You may have to mail in a 1040 form even if you don't owe the government any money. The issue for the IRS isn't how much you owe, but how much you earn: Everyone above a certain level is supposed to submit a return. In some cases, you'll put more money in your pocket by filing.
You have to send in a return if your gross taxable income from all sources is more than the IRS cut-off level. For example, a single filer under 65 has to submit a tax return for 2012 if his income is $9,500 or more. If you're self-employed, the gross income from your business equals total sales minus cost of goods sold. If you provide services rather than products, your gross income equals your total income, with no deductions for expenses.
Even if you claim someone as a dependent, she may have to file her own return. As of 2012, if she earns $5,800 or more, or unearned income of $950, she needs to file. Unearned income includes interest, dividends and capital gains. If your dependent is too ill or too young to submit her own return, you have to do it for her. If the dependent is your child, and you choose to report her income on your own 1040, she doesn't have to file.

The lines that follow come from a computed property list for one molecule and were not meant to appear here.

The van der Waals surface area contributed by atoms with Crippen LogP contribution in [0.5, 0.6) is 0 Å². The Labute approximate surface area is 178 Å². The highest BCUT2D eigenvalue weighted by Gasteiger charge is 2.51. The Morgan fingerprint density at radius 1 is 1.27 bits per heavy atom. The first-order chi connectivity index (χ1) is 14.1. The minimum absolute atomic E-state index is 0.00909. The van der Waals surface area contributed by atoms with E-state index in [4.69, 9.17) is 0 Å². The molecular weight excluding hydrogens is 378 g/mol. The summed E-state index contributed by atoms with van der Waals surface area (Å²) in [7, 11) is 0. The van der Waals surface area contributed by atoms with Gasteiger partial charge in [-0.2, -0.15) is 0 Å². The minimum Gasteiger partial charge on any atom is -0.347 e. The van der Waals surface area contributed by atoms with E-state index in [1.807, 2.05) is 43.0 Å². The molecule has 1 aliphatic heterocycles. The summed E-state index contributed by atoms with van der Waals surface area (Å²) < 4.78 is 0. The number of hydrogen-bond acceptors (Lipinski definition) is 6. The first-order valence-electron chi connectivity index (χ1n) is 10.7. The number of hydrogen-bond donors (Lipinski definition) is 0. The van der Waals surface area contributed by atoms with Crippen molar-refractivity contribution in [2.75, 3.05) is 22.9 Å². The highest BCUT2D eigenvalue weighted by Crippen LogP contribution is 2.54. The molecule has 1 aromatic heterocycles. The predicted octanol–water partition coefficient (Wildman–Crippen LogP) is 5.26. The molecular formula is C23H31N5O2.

Sometimes you have to file even if your taxable income is well below the cut-off point. If you owe alternative minimum tax, the IRS wants a return. If you work for tips and didn't report them all, you need to submit a report to pay Social Security and Medicare tax on the unreported income. When you work for yourself and make a net income of more than $400, you pay self-employment tax, even if you don't owe any income tax.
Sometimes filing when you don't have to works to your advantage. If your income for the year is less than the cut-off but your employer took out withholding from your paychecks, you have to file if you want your refund. There are also tax breaks such as the earned income tax credit and additional child tax credit that pay you money if the credit is greater than the tax you owe. You can't claim the credit unless you file.
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